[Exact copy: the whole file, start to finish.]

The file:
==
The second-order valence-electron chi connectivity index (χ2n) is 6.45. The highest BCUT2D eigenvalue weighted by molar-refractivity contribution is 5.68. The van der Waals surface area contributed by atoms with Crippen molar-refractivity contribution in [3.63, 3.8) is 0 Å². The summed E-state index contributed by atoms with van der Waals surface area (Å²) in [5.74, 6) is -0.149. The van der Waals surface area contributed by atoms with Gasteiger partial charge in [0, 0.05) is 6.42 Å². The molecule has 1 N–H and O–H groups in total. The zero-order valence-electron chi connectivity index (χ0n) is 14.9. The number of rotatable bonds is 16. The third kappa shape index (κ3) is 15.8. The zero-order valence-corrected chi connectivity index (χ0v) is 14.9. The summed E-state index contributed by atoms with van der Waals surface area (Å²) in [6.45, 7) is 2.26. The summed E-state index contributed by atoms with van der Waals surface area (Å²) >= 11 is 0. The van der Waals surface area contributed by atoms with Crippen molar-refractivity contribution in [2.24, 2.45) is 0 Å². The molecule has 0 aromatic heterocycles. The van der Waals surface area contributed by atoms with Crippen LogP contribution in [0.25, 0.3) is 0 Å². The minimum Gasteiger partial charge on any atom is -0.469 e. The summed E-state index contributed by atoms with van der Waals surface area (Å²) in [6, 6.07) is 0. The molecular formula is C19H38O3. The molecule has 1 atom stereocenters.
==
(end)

The second-order valence-electron chi connectivity index (χ2n) is 6.45. The highest BCUT2D eigenvalue weighted by molar-refractivity contribution is 5.68. The van der Waals surface area contributed by atoms with Crippen molar-refractivity contribution in [3.63, 3.8) is 0 Å². The summed E-state index contributed by atoms with van der Waals surface area (Å²) in [5.74, 6) is -0.149. The van der Waals surface area contributed by atoms with Gasteiger partial charge in [0, 0.05) is 6.42 Å². The molecule has 1 N–H and O–H groups in total. The zero-order valence-electron chi connectivity index (χ0n) is 14.9. The number of rotatable bonds is 16. The third kappa shape index (κ3) is 15.8. The zero-order valence-corrected chi connectivity index (χ0v) is 14.9. The summed E-state index contributed by atoms with van der Waals surface area (Å²) in [6.45, 7) is 2.26. The summed E-state index contributed by atoms with van der Waals surface area (Å²) >= 11 is 0. The van der Waals surface area contributed by atoms with Crippen molar-refractivity contribution in [2.24, 2.45) is 0 Å². The molecule has 0 aromatic heterocycles. The van der Waals surface area contributed by atoms with Crippen LogP contribution in [0.25, 0.3) is 0 Å². The minimum Gasteiger partial charge on any atom is -0.469 e. The summed E-state index contributed by atoms with van der Waals surface area (Å²) in [6, 6.07) is 0. The molecular formula is C19H38O3. The molecule has 1 atom stereocenters.